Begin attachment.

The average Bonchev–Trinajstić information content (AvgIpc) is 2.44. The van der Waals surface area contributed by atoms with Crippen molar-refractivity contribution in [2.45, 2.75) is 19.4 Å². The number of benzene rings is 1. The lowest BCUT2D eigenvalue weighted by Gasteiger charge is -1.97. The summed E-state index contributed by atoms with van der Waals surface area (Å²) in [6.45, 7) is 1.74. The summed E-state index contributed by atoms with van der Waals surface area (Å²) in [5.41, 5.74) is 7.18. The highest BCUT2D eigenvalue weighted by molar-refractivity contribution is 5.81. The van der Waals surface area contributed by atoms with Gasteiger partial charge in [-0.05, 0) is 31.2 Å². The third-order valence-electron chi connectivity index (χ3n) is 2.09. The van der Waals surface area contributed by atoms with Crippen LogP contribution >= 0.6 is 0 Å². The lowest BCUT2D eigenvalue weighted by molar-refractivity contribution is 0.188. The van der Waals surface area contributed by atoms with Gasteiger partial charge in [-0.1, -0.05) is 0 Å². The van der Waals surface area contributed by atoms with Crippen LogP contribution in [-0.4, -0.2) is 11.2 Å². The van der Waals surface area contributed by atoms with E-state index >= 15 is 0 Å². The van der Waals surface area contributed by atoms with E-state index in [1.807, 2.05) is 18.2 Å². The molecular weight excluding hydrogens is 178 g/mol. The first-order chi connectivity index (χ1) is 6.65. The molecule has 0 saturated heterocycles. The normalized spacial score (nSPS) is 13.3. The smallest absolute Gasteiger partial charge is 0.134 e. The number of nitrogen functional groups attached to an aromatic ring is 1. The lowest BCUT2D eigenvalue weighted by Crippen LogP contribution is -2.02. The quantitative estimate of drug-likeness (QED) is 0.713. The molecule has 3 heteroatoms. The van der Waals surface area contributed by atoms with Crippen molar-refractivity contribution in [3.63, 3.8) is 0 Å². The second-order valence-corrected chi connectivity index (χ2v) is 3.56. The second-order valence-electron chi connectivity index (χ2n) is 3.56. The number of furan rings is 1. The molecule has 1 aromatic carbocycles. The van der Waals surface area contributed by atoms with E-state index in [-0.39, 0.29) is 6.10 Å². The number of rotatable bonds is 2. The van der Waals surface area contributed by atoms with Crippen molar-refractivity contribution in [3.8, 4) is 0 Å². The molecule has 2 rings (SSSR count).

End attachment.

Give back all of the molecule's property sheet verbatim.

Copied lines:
The average Bonchev–Trinajstić information content (AvgIpc) is 2.44. The van der Waals surface area contributed by atoms with Crippen molar-refractivity contribution in [2.45, 2.75) is 19.4 Å². The number of benzene rings is 1. The lowest BCUT2D eigenvalue weighted by Gasteiger charge is -1.97. The summed E-state index contributed by atoms with van der Waals surface area (Å²) in [6.45, 7) is 1.74. The summed E-state index contributed by atoms with van der Waals surface area (Å²) in [5.41, 5.74) is 7.18. The highest BCUT2D eigenvalue weighted by molar-refractivity contribution is 5.81. The van der Waals surface area contributed by atoms with Gasteiger partial charge in [-0.05, 0) is 31.2 Å². The third-order valence-electron chi connectivity index (χ3n) is 2.09. The van der Waals surface area contributed by atoms with Crippen LogP contribution >= 0.6 is 0 Å². The lowest BCUT2D eigenvalue weighted by molar-refractivity contribution is 0.188. The van der Waals surface area contributed by atoms with Gasteiger partial charge in [-0.1, -0.05) is 0 Å². The van der Waals surface area contributed by atoms with Crippen LogP contribution in [-0.4, -0.2) is 11.2 Å². The van der Waals surface area contributed by atoms with E-state index >= 15 is 0 Å². The van der Waals surface area contributed by atoms with E-state index in [1.807, 2.05) is 18.2 Å². The molecular weight excluding hydrogens is 178 g/mol. The first-order chi connectivity index (χ1) is 6.65. The molecule has 0 saturated heterocycles. The normalized spacial score (nSPS) is 13.3. The smallest absolute Gasteiger partial charge is 0.134 e. The number of nitrogen functional groups attached to an aromatic ring is 1. The lowest BCUT2D eigenvalue weighted by Crippen LogP contribution is -2.02. The quantitative estimate of drug-likeness (QED) is 0.713. The molecule has 3 heteroatoms. The van der Waals surface area contributed by atoms with Crippen molar-refractivity contribution in [3.63, 3.8) is 0 Å². The second-order valence-corrected chi connectivity index (χ2v) is 3.56. The second-order valence-electron chi connectivity index (χ2n) is 3.56. The number of furan rings is 1. The molecule has 1 aromatic carbocycles. The van der Waals surface area contributed by atoms with E-state index in [-0.39, 0.29) is 6.10 Å². The number of rotatable bonds is 2. The van der Waals surface area contributed by atoms with Crippen molar-refractivity contribution in [3.8, 4) is 0 Å². The molecule has 2 rings (SSSR count).